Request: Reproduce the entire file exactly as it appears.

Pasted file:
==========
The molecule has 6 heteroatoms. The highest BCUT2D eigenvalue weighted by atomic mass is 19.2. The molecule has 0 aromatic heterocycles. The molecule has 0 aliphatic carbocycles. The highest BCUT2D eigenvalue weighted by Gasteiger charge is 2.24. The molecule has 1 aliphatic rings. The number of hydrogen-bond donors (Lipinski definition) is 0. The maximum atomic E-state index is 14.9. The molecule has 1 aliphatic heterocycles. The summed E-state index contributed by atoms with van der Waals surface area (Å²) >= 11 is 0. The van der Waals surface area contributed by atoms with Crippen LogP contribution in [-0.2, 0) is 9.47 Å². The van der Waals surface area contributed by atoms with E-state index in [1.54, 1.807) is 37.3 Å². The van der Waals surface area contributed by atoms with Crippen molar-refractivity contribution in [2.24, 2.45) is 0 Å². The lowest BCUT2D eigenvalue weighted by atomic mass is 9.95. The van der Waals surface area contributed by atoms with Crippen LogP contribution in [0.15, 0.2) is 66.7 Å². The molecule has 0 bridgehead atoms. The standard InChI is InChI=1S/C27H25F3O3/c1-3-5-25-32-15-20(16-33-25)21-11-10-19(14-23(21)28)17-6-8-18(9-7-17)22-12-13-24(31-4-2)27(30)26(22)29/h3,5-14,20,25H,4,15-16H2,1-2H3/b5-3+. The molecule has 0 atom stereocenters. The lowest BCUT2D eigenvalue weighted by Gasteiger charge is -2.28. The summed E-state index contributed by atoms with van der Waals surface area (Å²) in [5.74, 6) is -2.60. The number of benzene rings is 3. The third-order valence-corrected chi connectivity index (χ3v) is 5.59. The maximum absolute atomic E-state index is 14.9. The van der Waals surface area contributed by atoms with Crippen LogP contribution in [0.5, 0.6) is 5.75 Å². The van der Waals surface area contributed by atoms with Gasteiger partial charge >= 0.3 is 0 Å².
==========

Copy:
The molecule has 6 heteroatoms. The highest BCUT2D eigenvalue weighted by atomic mass is 19.2. The molecule has 0 aromatic heterocycles. The molecule has 0 aliphatic carbocycles. The highest BCUT2D eigenvalue weighted by Gasteiger charge is 2.24. The molecule has 1 aliphatic rings. The number of hydrogen-bond donors (Lipinski definition) is 0. The maximum atomic E-state index is 14.9. The molecule has 1 aliphatic heterocycles. The summed E-state index contributed by atoms with van der Waals surface area (Å²) >= 11 is 0. The van der Waals surface area contributed by atoms with Crippen LogP contribution in [-0.2, 0) is 9.47 Å². The van der Waals surface area contributed by atoms with E-state index in [1.54, 1.807) is 37.3 Å². The van der Waals surface area contributed by atoms with Crippen molar-refractivity contribution in [2.24, 2.45) is 0 Å². The lowest BCUT2D eigenvalue weighted by atomic mass is 9.95. The van der Waals surface area contributed by atoms with Crippen LogP contribution in [0.15, 0.2) is 66.7 Å². The molecule has 0 bridgehead atoms. The standard InChI is InChI=1S/C27H25F3O3/c1-3-5-25-32-15-20(16-33-25)21-11-10-19(14-23(21)28)17-6-8-18(9-7-17)22-12-13-24(31-4-2)27(30)26(22)29/h3,5-14,20,25H,4,15-16H2,1-2H3/b5-3+. The molecule has 0 atom stereocenters. The lowest BCUT2D eigenvalue weighted by Gasteiger charge is -2.28. The summed E-state index contributed by atoms with van der Waals surface area (Å²) in [5.74, 6) is -2.60. The number of benzene rings is 3. The third-order valence-corrected chi connectivity index (χ3v) is 5.59. The maximum absolute atomic E-state index is 14.9. The van der Waals surface area contributed by atoms with Crippen LogP contribution in [0.5, 0.6) is 5.75 Å². The van der Waals surface area contributed by atoms with Gasteiger partial charge >= 0.3 is 0 Å².